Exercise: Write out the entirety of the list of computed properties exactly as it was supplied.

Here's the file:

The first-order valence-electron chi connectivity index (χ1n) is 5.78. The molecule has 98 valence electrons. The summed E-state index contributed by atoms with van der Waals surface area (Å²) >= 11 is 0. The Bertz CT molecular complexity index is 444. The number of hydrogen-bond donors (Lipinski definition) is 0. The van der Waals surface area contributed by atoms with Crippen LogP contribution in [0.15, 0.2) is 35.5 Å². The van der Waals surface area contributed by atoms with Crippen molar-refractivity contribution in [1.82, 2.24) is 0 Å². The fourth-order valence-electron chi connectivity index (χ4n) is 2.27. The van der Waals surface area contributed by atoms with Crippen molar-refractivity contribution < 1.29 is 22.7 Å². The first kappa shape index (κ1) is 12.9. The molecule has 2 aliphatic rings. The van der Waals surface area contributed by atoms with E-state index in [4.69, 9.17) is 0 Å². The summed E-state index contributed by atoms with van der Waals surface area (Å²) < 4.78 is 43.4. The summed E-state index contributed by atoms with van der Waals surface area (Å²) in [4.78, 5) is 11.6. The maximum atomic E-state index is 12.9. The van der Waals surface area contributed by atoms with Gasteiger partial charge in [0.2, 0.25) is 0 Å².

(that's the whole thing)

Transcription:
The first-order valence-electron chi connectivity index (χ1n) is 5.78. The molecule has 98 valence electrons. The summed E-state index contributed by atoms with van der Waals surface area (Å²) >= 11 is 0. The Bertz CT molecular complexity index is 444. The number of hydrogen-bond donors (Lipinski definition) is 0. The van der Waals surface area contributed by atoms with Crippen LogP contribution in [0.15, 0.2) is 35.5 Å². The van der Waals surface area contributed by atoms with Crippen molar-refractivity contribution in [1.82, 2.24) is 0 Å². The fourth-order valence-electron chi connectivity index (χ4n) is 2.27. The van der Waals surface area contributed by atoms with Crippen molar-refractivity contribution < 1.29 is 22.7 Å². The first kappa shape index (κ1) is 12.9. The molecule has 2 aliphatic rings. The van der Waals surface area contributed by atoms with E-state index in [4.69, 9.17) is 0 Å². The summed E-state index contributed by atoms with van der Waals surface area (Å²) < 4.78 is 43.4. The summed E-state index contributed by atoms with van der Waals surface area (Å²) in [4.78, 5) is 11.6. The maximum atomic E-state index is 12.9. The van der Waals surface area contributed by atoms with Gasteiger partial charge in [0.2, 0.25) is 0 Å².